Image courtesy of ThinkProgress

I'm lucky. I have a job. I am a union member. I have insanely good health insurance. But a job and a union membership should NOT be prerequisites to maintain my health, see a doctor or get medication that is affordable.

As House Minority Leader Nancy Pelosi said to Vicky Kennedy, widow of former Senator Ted Kennedy, "Now, Teddy can rest."

Tuesday, June 26, 2012

The War on Women has hit the Tennis Courts

Are you fucking kidding me? Grunting? Someone wants to ban grunting? What. The. Hell.

The recent decision of the WTA to stop women tennis players from grunting during matches is one of the most absurd, sexist regulations to recently hit professional women's sports. Not only is  WTA boss Stacey Allaster so uncomfortable with the guttural noises that she has to make a statement about reducing the "noise level" on the tennis court, but now the WTA says they'll have a hand-held device that chair umpires will use to measure which grunts are over the acceptable level of noise. They're calling it the grunt-o-meter.

You've got to be kidding me.

Don't we have other nonsensical tennis-related things to be focusing our energy on? Like Serena and Venus William's cool clothing line?

 Today on PTI, after Tony Kornheiser compared Maria Sharapova's grunting sounds to that of a wildebeest, he and Michael Wilbon went on to say that no women (professional) tennis players grunted so freely on the courts until Monica Seles hit the courts in the late 80s.  Seles broke the grunting ceiling for the rest of the players.  Did Kornheiser and Wilbon ever consider that no women tennis players grunted before Seles because we live in a rather prude society that prefers women stay soft spoken and dainty? I bet women players were relieved that they wouldn't have to keep their natural sounds at bay once they heard Seles on the court. It's totally natural to make crazy noises when you are physically exerting yourself. You should have heard me during labor!

The folks that are for this rule say that players can compete fine without making the grunting noises, but men grunt just as much. Where's their spiffy grunt-o-meter?

See? Sexism. Women have had to fight tooth and nail to get equal access to sports, and now that the playing field is (for the most part) equal, we have to hear from whiny WTA ass-hats about banning grunts?

This is about as absurd as women not being allowed to run long distance marathons in the Olympics until the 1984 games. 1984! 1984, people! Apparently, similar folks who prefer dainty, silent women were fearful that running would damage women's reproductive systems. This is why my grandma played half court basketball. Sounds ridiculous, doesn't it? The truth is that when women are athletic, we become a threat.

So now that we have Title IX, and many barriers have been bull-dozed, women are rock stars in tennis. They are in immaculate physical shape and work their butts off. I'd be freaked out if they were to play a match silently. It's like that weird Scientology silent birth thing (ok, I know I've reached my limit of two birth/labor references in this post. I'm done. I promise!)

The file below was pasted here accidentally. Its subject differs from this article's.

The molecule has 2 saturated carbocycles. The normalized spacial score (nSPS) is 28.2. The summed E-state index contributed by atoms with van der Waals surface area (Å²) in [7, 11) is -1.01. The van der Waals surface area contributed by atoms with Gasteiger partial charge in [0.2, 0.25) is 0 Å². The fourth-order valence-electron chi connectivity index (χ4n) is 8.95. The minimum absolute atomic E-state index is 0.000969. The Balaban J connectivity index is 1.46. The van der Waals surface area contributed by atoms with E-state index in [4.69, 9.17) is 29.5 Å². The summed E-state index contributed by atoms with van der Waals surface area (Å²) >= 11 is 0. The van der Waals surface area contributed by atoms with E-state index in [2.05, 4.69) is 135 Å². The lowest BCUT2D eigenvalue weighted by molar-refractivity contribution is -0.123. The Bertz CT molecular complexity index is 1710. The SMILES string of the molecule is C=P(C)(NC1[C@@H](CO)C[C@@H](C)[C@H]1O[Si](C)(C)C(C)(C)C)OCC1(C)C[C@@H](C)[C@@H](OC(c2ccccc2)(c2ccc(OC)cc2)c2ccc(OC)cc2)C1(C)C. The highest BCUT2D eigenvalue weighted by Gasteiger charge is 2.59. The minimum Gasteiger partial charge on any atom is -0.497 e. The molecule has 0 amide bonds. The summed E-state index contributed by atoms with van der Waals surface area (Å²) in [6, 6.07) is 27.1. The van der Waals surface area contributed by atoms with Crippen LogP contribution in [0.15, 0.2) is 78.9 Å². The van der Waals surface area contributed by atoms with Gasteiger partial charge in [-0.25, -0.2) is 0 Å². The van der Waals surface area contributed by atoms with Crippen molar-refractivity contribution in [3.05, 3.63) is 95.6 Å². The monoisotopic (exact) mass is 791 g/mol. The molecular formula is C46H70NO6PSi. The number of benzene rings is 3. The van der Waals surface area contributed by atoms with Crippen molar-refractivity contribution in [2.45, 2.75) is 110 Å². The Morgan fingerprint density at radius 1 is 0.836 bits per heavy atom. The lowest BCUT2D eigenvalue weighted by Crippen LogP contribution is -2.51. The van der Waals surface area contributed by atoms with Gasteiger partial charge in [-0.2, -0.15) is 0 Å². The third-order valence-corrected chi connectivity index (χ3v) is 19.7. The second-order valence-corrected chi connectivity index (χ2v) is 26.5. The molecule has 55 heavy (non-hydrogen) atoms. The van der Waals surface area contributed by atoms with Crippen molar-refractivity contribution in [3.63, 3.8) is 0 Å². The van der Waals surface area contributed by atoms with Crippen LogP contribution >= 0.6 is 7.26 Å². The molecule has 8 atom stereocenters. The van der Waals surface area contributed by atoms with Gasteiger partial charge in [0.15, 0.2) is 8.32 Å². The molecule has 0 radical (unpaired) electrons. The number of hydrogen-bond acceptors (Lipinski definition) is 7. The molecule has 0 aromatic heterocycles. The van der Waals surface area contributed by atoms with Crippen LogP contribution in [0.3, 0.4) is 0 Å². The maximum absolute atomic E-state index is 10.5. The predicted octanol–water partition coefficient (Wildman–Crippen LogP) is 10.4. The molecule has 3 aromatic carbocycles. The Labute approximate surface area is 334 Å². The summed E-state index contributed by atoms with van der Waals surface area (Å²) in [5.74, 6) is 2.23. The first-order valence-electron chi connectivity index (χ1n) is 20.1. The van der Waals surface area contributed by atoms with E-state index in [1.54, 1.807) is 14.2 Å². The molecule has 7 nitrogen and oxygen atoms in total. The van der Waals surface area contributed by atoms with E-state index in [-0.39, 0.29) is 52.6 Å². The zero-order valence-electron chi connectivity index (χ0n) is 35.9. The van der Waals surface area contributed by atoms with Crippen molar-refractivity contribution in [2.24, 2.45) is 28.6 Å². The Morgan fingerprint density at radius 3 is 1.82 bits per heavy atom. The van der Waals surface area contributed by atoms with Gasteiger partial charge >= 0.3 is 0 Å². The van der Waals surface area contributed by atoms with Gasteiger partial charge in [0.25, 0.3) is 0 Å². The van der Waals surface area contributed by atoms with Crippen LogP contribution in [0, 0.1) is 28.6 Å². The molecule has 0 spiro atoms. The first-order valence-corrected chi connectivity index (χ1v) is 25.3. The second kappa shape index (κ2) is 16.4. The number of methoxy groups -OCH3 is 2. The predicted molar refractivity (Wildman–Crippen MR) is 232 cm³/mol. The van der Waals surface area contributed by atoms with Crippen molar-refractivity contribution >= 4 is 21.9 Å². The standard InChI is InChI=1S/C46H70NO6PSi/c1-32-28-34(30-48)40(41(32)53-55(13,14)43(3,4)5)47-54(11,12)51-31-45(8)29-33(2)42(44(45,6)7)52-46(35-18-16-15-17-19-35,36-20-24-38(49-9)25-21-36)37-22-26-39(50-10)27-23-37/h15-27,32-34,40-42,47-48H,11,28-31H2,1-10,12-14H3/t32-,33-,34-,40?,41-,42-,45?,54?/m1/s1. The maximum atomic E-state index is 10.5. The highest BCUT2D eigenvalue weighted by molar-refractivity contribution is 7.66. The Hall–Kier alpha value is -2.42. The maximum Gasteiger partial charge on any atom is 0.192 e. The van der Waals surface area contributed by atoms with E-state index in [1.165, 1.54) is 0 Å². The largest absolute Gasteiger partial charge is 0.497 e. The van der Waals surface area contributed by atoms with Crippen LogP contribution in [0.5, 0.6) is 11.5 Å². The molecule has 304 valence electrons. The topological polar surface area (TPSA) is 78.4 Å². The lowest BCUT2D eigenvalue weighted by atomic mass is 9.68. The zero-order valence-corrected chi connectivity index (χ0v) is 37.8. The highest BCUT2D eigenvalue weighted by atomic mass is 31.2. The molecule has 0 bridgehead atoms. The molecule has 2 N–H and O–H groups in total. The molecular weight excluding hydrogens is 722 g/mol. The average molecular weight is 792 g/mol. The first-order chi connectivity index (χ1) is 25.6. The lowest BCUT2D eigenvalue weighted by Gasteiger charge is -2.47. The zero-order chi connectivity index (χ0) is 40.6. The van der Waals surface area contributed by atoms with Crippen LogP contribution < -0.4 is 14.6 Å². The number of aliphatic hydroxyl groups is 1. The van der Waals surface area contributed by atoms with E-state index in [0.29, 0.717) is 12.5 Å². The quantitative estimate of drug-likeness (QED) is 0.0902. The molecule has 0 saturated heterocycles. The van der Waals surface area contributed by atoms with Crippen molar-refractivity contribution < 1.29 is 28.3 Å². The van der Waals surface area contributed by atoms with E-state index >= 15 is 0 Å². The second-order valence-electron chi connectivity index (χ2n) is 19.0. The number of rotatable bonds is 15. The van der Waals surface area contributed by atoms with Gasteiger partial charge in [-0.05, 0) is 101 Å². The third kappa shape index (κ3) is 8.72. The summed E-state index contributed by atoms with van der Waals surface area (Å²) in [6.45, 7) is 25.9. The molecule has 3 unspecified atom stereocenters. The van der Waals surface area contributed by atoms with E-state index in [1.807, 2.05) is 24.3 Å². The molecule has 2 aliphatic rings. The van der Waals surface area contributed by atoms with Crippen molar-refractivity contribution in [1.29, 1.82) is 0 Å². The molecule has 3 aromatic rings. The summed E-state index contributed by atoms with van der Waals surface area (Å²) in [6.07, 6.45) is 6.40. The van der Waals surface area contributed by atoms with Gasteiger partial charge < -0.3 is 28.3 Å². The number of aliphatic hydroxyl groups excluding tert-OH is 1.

Who in the sportscasting world will have the guts to call this what it is?  Ladies and gents, the 2012 War on Women, which we thought was only about abortion and equal pay, has now hit the sports arena. Oh wait--current players will get "grandmothered" in and will not have to grunt within the confines of these illogical standards. I feel SO relieved.

We've got a lot of work ahead of us.

(special thanks to my hubby who watches PTI. otherwise, i don't think i would have known about this bull shit in the first place.)

Sunday, June 24, 2012

More DIY Green Beauty Recipes!

For the past three months I've been using organic raw honey to wash my face in the morning (at night, to wash off makeup I use my homemade oil cleanser.) I've got to say that I am absolutely in love! You see, organic raw honey (honey that isn't heated or pasteurized) has great antibacterial properties, it's chemical-free, and has great for all skin types (acne, eczema, dull skin tone, oily, etc)!  So, I keep a little jar of it in the shower, rub it on my face, let it stay there for a few minutes and then rinse it off. It's not sticky at all. In fact, its smooth and delectable.

Face Mask
This week I tried a new face mask recipe: honey, nutmeg, cinnamon and lemon.  You mix the four ingredients together to make a paste (I use 1/4 cup of honey, 1 tbsp each of the nutmeg and cinnamon and 3 tbs of the lemon juice) and apply to the skin.  Let it set for as long as you like (some have said it stings a little but I didn't feel a thing) and rinse off.

Minimalist lists other cool qualities of honey and how it benefits the skin. Cinnamon helps plump fine lines and dry out acne, and nutmeg helps reduce acne scarring.

Shaving Oil & After-Shave Balm
For father's day, I turned to the Moms Rising Blog for some great DIY recipes for a nice gift for hubby.
I went for a simple shaving oil and after-shave balm. The shaving oil had grape seed oil, vitamin e oil, wild chamomile essential oil and the after-shave balm had raw shea butter, coconut oil and sweet orange essential oil.